The Taylor Swift I love loves specifics: old scarves that remind you of innocence and 20 stitches in a hospital room and screaming, crying, perfect storms. Her best songs (and she has a lot of those) have a point of view, they tell a story. But the Swift we’ve gotten over the last couple years doesn’t delight in the details. She likes turning generics into mechanized pop songs. That can be an admirable feat: Reputation ended up growing on me because of the hooks alone, basically through sheer force of will, but one of its shortcomings is that Swift anonymized a lot of the little touches which make her such a great songwriter. She’s still a great songwriter — her new single “ME!” is nothing if not ferociously catchy — but her success feels hollow.
Take the one little story that Swift manages to squeeze onto “ME!”: “And when we had that fight out in the rain/ You ran after me and called my name.” It’s a scene that could be so much more, like this similar but evocative one from 2010’s “Mine,” Speak Now’s lead single: “I remember that fight, 2:30AM/ As everything was slipping right out of our hands/ I ran out crying and you followed me out into the street …” The song goes on like that, painting a realistic picture of a relationship crumbling. But what Swift boils a fight down to in two lines here isn’t economical songwriting, paring emotions back to their basest level. It’s just sort of lazy.
Of course, “ME!” isn’t a story song — that’s antithetical to its point as pure confection — but it lacks all nuance. “The song is about embracing your individuality and celebrating and owning it,” Swift said in an interview before the track was released. “With a pop song, we have the ability to get a melody stuck in people’s heads. I want it to be a positive one.” That’s an admirable goal, but “ME!” is a self-empowerment anthem that doesn’t allow any room for an actual self, a living, breathing human that can push through real problems.
I’m all for optimism in the face of overwhelming darkness. Swift certainly used up all her moody bitterness on Reputation, so the inclination to push her creativity in the opposite direction — light and airy and technicolor — is understandable. And while the concept of a relentlessly bright album is almost interesting, “ME!” makes me nervous. It comes across as a bad faith misstep — what people who turn their nose up at Taylor Swift pretend a Taylor Swift song sounds like.
“I’m the only one of me/ Baby, that’s the fun of me” is not a good line no matter what way you spin it, and the song’s hee hee hee, hoo hoo hoo melody is downright cloying. Swift produced and wrote it with Joel Little, best known for his collaborations with Lorde, but you wouldn’t know it — any unique production choices are completely swallowed up by the whole.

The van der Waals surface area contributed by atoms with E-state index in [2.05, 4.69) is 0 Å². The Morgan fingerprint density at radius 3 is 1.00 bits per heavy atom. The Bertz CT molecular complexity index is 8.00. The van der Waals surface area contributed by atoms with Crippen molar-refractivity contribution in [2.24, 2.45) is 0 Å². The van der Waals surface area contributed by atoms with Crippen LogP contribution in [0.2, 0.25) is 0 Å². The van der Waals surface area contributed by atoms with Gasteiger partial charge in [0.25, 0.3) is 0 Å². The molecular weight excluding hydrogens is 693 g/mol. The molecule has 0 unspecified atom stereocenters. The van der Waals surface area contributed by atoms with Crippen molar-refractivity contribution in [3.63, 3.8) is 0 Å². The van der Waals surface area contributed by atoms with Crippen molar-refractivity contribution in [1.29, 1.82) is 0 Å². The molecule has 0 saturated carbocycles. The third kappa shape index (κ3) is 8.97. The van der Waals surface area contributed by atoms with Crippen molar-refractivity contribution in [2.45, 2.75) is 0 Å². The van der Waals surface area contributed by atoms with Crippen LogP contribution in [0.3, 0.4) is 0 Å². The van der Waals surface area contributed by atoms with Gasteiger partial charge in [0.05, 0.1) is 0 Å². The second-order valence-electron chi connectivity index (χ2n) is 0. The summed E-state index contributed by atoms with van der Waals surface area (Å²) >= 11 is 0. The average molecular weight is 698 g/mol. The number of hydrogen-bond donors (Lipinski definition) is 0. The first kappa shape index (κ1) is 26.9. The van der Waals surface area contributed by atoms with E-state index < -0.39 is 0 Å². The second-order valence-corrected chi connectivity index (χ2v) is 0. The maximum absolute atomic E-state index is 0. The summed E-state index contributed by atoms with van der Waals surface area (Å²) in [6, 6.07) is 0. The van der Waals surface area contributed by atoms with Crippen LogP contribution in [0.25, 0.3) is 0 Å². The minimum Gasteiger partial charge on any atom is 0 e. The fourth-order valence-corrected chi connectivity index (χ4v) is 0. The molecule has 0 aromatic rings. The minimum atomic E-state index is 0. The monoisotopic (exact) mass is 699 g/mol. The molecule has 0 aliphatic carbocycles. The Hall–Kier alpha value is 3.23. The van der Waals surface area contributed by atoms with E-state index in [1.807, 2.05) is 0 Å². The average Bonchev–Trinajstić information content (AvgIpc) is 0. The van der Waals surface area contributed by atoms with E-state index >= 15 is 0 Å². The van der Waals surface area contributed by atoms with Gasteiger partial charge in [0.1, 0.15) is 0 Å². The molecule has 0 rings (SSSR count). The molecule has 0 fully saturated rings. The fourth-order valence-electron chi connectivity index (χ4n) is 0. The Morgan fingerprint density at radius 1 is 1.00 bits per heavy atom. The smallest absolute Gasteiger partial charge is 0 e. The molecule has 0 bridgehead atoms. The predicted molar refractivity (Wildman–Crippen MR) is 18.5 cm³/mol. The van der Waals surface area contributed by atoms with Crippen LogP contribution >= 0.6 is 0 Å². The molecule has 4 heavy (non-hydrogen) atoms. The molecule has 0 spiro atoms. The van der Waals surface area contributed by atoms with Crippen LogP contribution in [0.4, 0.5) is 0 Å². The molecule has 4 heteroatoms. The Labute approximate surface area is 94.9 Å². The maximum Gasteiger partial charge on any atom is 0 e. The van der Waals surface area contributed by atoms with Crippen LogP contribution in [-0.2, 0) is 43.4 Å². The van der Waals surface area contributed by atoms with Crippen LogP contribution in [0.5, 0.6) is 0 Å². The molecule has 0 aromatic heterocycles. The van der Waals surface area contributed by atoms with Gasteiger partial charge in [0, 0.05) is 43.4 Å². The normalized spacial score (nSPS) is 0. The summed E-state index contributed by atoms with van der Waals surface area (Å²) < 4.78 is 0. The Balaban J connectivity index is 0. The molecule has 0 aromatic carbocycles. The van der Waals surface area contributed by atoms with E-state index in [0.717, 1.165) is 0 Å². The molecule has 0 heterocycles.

Having Panic! At The Disco’s Brendon Urie duetting on the track pushes it into overwhelming cheese. I have a soft spot for his band — I’m of the nostalgic generation that would say A Fever You Can’t Sweat Out is a classic and I even sort of like their Beatles rip-off Pretty. Odd. — but over the last few years, Urie has been churning out the worst kind of shlock, which also tends to chart pretty well. His inclusion on the track pushes it into bad theater kid territory. (As a former bad theater kid … I can say that!)
Its accompanying video, co-directed by Dave Meyers and Swift, is impressive in an absolutely overwhelming sort of way, but it’s also basically Mary Poppins Returns, a movie for babies. Amid a lot of pastels and an ill-fitting suit, Swift gives the hard sell on the song’s aesthetic, but it’s too much for too little. Swift’s cornier moments in the past have been grounded in an undeniable humanity. She had the ability to render emotional honesty with such clarity that it could make you sick. “ME!” inspires a different kind of nausea, like Augustus Gloop pigging out at Willy Wonka’s chocolate factory.
Now, Swift has a bad track record for lead singles. Her last three — “We Are Never Ever Getting Back Together,” “Shake It Off,” and “Look What You Made Me Do” — are all arguably the worst songs on their respective albums, so “ME!” isn’t necessarily a damnation for this whole new era. I still have confidence that she could pull it off, but this is a bad note to start out on. “ME!” is basically “Everything Is AWESOME!!!” without any of the irony — a soundtrack song to a Disney film.